Sedona, Arizona is a majestic part of the world, and its natural beauty and spiritual significance attract about three million visitors a year.
Are you wondering what there is to do in Sedona? The answer is a lot. From yoga on a rocky vortex to hiking through gorgeous trails, there’s never a dull moment in Sedona.
Scope Out the Vortexes
Sedona, Arizona, has been categorized as a cathedral without walls. Be sure to visit one of the region’s mesmerizing vortexes, natural centers that are surging with energy. Many people flock to the areas for meditation, reflection and healing. Visitors claim that an afternoon in a Sedona vortex leaves them feeling enlightened, rejuvenated, and ready to conquer the world.
All of Sedona is considered a vortex. But the spots with the highest energy flows are said to be: Airport Mesa, Bell Rock, Cathedral Rock and Boynton Canyon. When you arrive, be mindful of others. Many people flock are there to reflect, practice yoga and pray.
In addition to its transcendent energy, the vortexes throughout Sedona are naturally scenic. They are large rock formations and canyons that captivate nature-lovers. Even if you don’t feel the energy particularly, you can still enjoy a peaceful day surrounded by the Arizona wilderness.
Hike West Fork Trail
One of the best Sedona sites is West Fork Trail. This family-friendly pathway takes hikers through a gorgeous tree-lined canyon. If you need to cool down, there are plenty of shallow swimming pools along the way.
West Fork Trail is a beautiful day-trip. Visitors can take their time exploring their natural surroundings and cooling off in the creek. Large portions of the path are tree-covered, making it an excellent summer activity.
The entire West Fork Trail Sedona trail loop is over seven miles long, so plan accordingly. Most visitors bring water, snacks or a light lunch. The trail is not steep, but it gradually inclines. The trek can be challenging for some and is a moderate-level trail. Hikers should be reasonably fit and in fair health.
West Fork Trail is open from 6:30 a.m. until dusk, all year long. Dogs are allowed as long as they remain leashed. The visiting fee is $11 per vehicle holding up to five passengers so don’t try pulling that drive-thru movie trick of sneaking people in the trunk.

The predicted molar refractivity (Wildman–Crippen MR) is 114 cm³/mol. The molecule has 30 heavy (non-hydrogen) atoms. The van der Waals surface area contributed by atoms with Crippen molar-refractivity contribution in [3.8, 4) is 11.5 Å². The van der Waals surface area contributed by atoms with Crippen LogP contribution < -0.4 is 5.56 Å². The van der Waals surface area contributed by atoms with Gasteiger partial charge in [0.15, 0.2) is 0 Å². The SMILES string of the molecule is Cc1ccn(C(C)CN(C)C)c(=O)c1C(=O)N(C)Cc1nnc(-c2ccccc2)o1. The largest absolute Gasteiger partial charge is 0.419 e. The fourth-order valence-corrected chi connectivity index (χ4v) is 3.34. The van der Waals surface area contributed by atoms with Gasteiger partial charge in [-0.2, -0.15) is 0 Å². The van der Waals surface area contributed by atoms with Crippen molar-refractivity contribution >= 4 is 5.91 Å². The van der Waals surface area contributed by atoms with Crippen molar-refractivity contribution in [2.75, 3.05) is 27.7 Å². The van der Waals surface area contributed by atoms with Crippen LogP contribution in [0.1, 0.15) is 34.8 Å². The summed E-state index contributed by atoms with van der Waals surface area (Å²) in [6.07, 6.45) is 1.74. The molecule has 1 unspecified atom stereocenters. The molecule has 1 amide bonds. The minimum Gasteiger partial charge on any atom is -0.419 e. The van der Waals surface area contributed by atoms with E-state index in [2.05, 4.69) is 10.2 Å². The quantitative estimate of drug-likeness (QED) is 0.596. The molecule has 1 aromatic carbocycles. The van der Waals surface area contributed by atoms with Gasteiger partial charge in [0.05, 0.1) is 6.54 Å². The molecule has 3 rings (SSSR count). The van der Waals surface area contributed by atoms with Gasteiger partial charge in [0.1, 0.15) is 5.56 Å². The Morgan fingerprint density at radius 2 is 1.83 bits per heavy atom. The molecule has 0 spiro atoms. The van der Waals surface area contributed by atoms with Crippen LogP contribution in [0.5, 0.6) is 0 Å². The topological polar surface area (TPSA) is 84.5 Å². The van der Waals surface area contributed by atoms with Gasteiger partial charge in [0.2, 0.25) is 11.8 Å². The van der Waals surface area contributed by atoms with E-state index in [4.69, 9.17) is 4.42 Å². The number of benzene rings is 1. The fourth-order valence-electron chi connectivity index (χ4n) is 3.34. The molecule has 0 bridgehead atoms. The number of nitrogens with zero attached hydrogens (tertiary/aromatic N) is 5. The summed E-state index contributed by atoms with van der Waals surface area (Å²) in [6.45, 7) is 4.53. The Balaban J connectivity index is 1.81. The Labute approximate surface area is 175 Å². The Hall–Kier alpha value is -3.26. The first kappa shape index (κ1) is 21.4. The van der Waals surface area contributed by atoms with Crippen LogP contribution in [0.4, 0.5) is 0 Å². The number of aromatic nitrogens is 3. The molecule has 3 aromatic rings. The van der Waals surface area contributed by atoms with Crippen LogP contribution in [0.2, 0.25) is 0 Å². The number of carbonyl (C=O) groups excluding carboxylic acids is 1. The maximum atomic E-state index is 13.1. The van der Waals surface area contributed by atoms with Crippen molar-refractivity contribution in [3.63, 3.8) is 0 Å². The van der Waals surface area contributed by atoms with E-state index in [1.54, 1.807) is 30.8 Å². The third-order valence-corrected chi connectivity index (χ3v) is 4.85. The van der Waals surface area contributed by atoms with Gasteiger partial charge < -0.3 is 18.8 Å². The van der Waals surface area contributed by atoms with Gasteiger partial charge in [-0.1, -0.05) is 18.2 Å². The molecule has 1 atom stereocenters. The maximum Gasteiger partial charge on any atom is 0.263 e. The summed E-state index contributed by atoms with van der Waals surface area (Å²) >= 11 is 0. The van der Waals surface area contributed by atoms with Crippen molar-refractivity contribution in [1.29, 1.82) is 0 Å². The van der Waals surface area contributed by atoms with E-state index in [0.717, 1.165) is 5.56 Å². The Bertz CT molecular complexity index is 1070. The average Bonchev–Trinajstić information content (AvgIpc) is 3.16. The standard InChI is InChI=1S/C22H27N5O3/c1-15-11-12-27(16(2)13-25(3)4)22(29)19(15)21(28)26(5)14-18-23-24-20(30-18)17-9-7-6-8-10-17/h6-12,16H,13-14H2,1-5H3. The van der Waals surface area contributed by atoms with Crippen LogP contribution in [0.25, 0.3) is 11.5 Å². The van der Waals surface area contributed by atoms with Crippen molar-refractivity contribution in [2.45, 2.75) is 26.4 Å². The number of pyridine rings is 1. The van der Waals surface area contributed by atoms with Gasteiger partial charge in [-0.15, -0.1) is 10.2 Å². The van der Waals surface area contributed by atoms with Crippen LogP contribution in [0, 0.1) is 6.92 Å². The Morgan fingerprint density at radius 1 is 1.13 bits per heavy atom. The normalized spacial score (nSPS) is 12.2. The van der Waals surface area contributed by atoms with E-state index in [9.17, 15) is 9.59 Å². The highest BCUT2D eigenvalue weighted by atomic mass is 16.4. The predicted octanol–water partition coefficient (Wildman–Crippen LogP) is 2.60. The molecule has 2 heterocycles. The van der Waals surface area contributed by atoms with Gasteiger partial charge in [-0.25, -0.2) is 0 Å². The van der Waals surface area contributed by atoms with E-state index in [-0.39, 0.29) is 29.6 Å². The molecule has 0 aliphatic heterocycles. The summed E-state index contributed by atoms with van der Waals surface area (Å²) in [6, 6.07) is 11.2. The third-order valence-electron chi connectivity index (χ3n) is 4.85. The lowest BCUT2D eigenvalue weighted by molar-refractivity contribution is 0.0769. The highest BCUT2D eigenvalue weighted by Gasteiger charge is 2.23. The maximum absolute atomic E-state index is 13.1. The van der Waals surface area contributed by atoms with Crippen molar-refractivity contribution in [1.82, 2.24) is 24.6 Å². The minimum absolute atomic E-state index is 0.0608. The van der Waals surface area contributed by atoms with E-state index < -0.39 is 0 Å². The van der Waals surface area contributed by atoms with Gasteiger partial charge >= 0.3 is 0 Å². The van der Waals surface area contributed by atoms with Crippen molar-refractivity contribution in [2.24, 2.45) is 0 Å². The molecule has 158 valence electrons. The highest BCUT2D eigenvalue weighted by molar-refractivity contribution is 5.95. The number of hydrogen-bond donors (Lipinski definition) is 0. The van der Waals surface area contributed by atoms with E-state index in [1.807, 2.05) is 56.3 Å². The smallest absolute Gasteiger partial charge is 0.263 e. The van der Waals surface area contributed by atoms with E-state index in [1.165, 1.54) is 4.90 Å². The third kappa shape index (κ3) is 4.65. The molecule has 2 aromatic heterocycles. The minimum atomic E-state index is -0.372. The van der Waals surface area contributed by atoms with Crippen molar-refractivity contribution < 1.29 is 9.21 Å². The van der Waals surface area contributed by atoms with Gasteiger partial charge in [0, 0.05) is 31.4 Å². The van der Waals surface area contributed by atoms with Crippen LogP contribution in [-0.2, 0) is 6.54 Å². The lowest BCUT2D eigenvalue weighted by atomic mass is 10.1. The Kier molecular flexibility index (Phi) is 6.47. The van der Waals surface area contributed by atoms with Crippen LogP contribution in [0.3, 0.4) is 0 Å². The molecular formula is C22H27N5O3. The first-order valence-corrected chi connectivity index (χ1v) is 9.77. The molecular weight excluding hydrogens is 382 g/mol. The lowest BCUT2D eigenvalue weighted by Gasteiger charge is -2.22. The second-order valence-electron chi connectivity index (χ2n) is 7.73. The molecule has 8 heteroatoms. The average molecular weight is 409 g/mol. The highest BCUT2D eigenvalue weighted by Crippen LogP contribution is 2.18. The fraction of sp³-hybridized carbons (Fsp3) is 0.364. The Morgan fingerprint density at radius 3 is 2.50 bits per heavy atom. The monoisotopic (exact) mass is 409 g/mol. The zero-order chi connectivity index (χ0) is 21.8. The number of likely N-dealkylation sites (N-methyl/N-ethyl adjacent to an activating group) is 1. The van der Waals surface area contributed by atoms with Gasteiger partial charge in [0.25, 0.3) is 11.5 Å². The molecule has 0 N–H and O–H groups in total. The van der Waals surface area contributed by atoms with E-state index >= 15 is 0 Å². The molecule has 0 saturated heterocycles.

Sign up for a Jeep Tour
If you want to enjoy Sedona’s breathtaking landscapes but need to give your feet a rest, sign up for a Sedona jeep tour. This is great fun. Jeep tours are led by guides who know the area. Some tours run through historical sites like the Honanki Heritage Site. Other jeep adventures take visitors through traverse terrain to catch amazing views of Sedona.
Most guided jeep tours last between one and three hours. They include narration and factor in pitstops for photos and on-foot exploring. If you want the freedom to create your own trail, jeep rental companies allow you to do so. Visitors can explore the Sedona landscape at their own pace.
Relax on Buddha Beach
Embark down Oak Creek Trail and find yourself on Buddha Beach. The mile-and-a-half nature path is an easy walk for people of all fitness levels.
The path leads to Buddha Beach, also known as Red Rock Crossing. The area is close to Cathedral Rock, one of the strongest vortexes in Sedona. It also was once a sacred area for Native American tribes in the area. The beach features a calm river and plenty of space to picnic, relax and meditate. The area is believed to contain strong feminine forces that ignite feelings of empathy and receptiveness. Wish we could bottle that…
The trail leading to Buddha Beach is easily accessible from Crescent Moon Picnic Site. There is an $11 parking fee. Dogs are allowed but, again, must be leashed at all times.
Explore Red Rock State Park
If there is one attraction you don’t want to miss, it’s visiting Red Rock State Park. The area spans 286 acres and features some of the most stunning scenery in the world. Inside the preserve, you’ll find a visitors center, ramada, gift store, theater and various hiking trails. During the weekends, a variety of nature-themed events usually take place throughout the park.
Red Rock State Park was opened in October 1991. It is home to a wide range of wildlife, including: mule deer, javelina, coyotes and various bird species. Bird lovers can partake in bird walks on Wednesdays and Saturdays.
Red Rock State Park is open year-round. Tourists can explore the preserve on foot, horseback, jeep, raft, bicycle, and from above in a helicopter or a hot air balloon.
Sedona entices adventure enthusiasts thanks to its fantastic mountain biking terrain. As long as there isn’t too much snow on the ground, people can enjoy mountain biking in Sedona all-year-round. Numerous different trails take bikers through rocky and mountainous scenery. Some trails offer killer views of Sedona hotspots like Cathedral Rock and Doe Mesa.
With so many different mountain biking trails, people of all skill levels can partake. There are a variety of local bike shops offering rentals and maps for tourists. Make sure to pack plenty of water.